Profits are good for investors, of course. And while it’s painful to pay subsidy-free prices for our extravagances, there’s also a certain justice to it. Hiring a private driver to shuttle you across Los Angeles during rush hour should cost more than $16, if everyone in that transaction is being fairly compensated. Getting someone to clean your house, do your laundry or deliver your dinner should be a luxury, if there’s no exploitation involved. The fact that some high-end services are no longer easily affordable by the merely semi-affluent may seem like a worrying development, but maybe it’s a sign of progress.

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Amazon Accused of Manipulating Prices by D.C. Attorney General

The District of Columbia sued Amazon on Tuesday, accusing it of artificially raising prices for products in its ubiquitous online marketplace and around the web by abusing its monopoly power, a sign that regulators in the United States are increasingly turning their attention to the company’s dominance across the economy.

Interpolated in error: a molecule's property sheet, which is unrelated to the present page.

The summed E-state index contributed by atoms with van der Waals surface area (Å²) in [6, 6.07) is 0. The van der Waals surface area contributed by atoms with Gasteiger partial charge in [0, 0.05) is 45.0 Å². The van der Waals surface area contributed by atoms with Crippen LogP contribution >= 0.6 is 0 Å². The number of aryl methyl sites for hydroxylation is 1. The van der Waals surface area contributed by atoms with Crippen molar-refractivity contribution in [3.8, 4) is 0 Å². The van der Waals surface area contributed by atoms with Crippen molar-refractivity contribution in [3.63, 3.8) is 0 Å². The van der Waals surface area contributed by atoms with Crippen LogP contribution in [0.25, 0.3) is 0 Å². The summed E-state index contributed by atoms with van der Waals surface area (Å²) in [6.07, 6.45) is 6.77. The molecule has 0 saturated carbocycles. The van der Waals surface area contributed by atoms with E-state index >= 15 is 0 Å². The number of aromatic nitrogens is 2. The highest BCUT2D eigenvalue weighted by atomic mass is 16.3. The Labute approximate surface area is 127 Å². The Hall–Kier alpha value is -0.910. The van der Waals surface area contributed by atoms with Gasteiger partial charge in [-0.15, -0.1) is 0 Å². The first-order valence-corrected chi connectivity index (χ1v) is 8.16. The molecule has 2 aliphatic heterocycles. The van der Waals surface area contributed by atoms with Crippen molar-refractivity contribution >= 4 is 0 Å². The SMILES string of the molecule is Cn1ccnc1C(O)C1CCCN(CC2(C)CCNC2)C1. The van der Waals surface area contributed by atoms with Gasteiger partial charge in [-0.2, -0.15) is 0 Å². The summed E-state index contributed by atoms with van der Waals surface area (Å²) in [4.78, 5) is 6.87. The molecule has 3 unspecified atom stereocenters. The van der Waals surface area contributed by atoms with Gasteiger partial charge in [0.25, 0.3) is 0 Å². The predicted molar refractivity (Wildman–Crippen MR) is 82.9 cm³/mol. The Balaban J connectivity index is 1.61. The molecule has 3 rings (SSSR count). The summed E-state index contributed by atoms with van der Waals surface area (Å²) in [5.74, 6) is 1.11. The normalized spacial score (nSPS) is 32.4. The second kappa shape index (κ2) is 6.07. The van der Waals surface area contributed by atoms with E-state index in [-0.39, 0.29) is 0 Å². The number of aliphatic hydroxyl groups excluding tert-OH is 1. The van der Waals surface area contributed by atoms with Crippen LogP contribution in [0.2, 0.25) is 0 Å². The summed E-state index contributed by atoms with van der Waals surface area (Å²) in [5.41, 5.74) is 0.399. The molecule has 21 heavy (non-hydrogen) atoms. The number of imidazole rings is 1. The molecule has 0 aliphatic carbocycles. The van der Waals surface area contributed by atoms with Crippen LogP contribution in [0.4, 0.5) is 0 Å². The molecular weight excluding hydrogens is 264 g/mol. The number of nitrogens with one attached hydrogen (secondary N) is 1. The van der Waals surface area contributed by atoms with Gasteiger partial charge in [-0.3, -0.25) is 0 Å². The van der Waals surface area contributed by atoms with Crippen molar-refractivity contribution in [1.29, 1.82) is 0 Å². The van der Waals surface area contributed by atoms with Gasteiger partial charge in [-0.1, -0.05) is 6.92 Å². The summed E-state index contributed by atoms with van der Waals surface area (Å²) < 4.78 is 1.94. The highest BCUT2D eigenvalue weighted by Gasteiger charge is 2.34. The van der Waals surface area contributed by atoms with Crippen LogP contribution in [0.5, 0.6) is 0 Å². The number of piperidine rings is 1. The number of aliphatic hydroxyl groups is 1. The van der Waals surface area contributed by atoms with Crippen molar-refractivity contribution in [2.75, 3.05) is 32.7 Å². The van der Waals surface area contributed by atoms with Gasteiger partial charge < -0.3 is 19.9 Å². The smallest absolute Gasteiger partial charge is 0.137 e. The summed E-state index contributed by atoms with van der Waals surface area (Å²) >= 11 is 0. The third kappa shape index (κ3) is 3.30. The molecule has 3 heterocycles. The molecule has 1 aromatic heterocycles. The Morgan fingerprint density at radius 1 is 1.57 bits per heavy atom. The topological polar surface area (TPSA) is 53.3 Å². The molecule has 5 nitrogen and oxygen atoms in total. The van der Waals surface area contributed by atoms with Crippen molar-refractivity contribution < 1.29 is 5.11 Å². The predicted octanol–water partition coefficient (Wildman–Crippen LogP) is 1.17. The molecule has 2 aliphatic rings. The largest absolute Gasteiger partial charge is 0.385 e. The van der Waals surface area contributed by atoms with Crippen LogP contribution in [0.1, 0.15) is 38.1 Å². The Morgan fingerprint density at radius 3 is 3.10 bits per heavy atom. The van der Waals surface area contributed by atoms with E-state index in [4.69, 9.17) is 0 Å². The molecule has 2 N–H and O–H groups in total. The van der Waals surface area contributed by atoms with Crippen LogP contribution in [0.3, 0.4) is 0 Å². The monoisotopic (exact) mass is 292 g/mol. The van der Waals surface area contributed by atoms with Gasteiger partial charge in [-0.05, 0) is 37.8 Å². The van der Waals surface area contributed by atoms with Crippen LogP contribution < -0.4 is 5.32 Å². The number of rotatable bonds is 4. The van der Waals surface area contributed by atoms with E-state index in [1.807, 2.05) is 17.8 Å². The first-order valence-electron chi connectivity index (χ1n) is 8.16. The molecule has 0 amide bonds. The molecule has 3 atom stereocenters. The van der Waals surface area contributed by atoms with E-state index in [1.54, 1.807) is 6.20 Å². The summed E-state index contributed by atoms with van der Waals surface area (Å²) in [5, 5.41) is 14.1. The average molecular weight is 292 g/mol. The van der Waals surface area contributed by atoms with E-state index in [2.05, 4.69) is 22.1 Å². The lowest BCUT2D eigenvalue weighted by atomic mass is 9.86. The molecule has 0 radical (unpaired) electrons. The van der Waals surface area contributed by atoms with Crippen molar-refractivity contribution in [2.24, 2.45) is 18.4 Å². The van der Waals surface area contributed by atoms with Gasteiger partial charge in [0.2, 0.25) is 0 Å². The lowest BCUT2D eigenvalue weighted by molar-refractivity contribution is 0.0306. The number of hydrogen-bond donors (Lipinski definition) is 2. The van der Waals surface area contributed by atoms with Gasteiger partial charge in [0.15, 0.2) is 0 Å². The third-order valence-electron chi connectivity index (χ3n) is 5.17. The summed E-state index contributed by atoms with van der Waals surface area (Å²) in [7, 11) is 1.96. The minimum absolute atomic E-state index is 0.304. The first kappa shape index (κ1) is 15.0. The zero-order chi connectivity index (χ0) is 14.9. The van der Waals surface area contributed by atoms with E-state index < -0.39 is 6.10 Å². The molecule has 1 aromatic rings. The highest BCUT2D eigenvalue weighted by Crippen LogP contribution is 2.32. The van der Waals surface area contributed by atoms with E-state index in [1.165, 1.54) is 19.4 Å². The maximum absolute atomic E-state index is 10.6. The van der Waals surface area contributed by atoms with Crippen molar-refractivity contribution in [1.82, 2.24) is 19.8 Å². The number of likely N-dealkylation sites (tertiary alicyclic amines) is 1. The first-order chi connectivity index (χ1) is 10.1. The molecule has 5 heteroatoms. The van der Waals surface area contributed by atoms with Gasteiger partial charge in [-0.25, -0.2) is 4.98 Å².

In the lawsuit, the D.C. government said that Amazon had effectively prohibited merchants that use its platform from charging lower prices for the same products elsewhere online. That, in turn, raised prices for those products not just on Amazon’s website but in other marketplaces as well, it said.

“Amazon has used its dominant position in the online retail market to win at all costs,” said Karl Racine, the attorney general for the District of Columbia. “It maximizes its profits at the expense of third-party sellers and consumers, while harming competition, stifling innovation, and illegally tilting the playing field in its favor.”

Jodi Seth, a spokeswoman for Amazon, said in a statement that Mr. Racine “has it exactly backwards — sellers set their own prices for the products they offer in our store.” She added that Amazon reserved the right “not to highlight offers to customers that are not priced competitively.”